Our last port of call in China was Dalian. I had never heard of it before we booked the trip but it has a population of over 6m.
Whereas with other cities there had been no shortage of obvious must-see sights, for Dalian we were less sure about how to make the most of our visit so decided to play it safe with an organised shore excursion.
This followed a Mariner’s Club cocktail party in the ship’s show lounge (the Van Gogh Lounge). It is just a promotional event for HAL’s loyalty scheme, rewarding elderly and wealthy people who have spent 10 years of their lives on board HAL ships with gold medallions and suchlike. The captain also announced there would be soon be a new ship to join the Statendam, Nordam, Oosterdam, Rotterdam, Ryndam, etc., etc., in the HAL fleet. It would be twice the size of any of the others, have 10 show lounges, 6 swimming pools and hit new heights of luxury. The woman next to us quipped “I guess they’ll call it the Expensivedam”.
Ha, ha. They won’t of course call it that but it will no doubt be “damn expensive”.
Dalian’s city centre is modern and clean.
Part of the tour involved a visit to a local resident’s house, with an interpreter on hand so we could ask questions. It was a retired lady who appeared to live on her own. I guess her husband had died and the one son had gone to work in a different city. Naomi was sure the whole thing was staged for PR purposes but HAL claimed it was their idea, not the PRC’s. It may well have been genuine enough – the block of flats was not exactly luxurious.
The woman had a small vestibule, one sitting room cum bedroom with a TV in it, a kitchen and a bathroom. It was all spotless and tidy. There was mains electricity and piped water, but no piped gas. The tiny kitchen seemed to rely on a calor-gas powered wok.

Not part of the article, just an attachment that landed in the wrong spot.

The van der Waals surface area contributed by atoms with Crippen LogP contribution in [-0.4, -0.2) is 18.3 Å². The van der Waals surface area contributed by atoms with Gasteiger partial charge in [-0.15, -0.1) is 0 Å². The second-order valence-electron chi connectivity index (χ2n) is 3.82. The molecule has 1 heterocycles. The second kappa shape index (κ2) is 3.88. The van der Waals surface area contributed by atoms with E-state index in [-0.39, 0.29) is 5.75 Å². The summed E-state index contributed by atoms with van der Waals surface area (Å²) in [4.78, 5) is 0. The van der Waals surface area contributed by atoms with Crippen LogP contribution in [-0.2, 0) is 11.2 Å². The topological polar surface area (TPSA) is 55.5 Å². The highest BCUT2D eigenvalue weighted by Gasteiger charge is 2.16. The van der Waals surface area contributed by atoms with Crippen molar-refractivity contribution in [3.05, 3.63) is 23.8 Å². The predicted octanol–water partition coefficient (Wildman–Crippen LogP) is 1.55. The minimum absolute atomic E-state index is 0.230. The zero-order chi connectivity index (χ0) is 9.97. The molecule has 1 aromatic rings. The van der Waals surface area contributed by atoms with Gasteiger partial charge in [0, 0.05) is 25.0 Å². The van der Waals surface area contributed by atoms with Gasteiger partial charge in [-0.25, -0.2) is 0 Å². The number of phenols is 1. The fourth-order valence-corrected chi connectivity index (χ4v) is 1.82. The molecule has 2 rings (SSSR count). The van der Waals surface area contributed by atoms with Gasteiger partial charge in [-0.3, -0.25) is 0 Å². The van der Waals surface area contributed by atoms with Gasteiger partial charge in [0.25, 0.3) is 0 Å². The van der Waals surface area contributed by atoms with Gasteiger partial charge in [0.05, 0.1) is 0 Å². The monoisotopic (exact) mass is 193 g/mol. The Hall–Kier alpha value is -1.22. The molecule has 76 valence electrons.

Around ten of us from the ship sat in the living room and were offered tea and fortune cookies. The discussion was hesitant – no-one seemed to know what to ask. I asked if things had improved in the last 10 years to which the answer via the interpreter was an enlightening “yes”. When I asked in what ways I did not get an answer at all. Maybe the flat is bugged and the woman was scared to say the wrong thing. Who knows? I bid the woman “Xie Xie” for her hospitality and departed with the others.
Note: the video below and all other videos in this post are high bitrate. Depending on your Internet connection speed, data transfer may not keep up with playback so the video may keep stopping and starting. If so, just pause playback until the data download has built up a big “head start” then start playback again.
We went to the local market next.
The ice for the fish market:
We were taken to lunch at a new and up-market city centre hotel. There was some entertainment by a troupe of Chinese children thrown in, and hosted by our tour guide who asked us to call him Joe. In the video clip below Joe apologises for the fact that our lunch does not include as many courses as the Chinese Dowager Empress Tzu-Hsi once enjoyed at a single meal. At the time, I didn’t know what he was going on about. It is only with the benefit of having recorded him, and the opportunity to do some Googling, that I now know who he was referring to.
High bitrate video, 1:52. Introduction and first item of children’s show:
High bitrate video , 3:09. Second item of children’s show:
Next up – the Dalian Women’s Mounted Police School.
They were supposed to put on a display but there was a foul-up and our tour guide, Joe, called us out of the grandstand with the bad news. We were later refunded.
Kite sellers in the city centre.
I really am running behind with the Far East part of my blog. I notice that when I was actually in Dalian I was blogging about Hong Kong, and even then conscious I was not keeping up. We’ve been back two months from our Asian cruise and in the meantime I’ve been to Berlin (via Holland) and to Venice (returning via Treviso, Marco Polo, Gatwick and Stansted, thanks to Ryanair cancelling the flight home).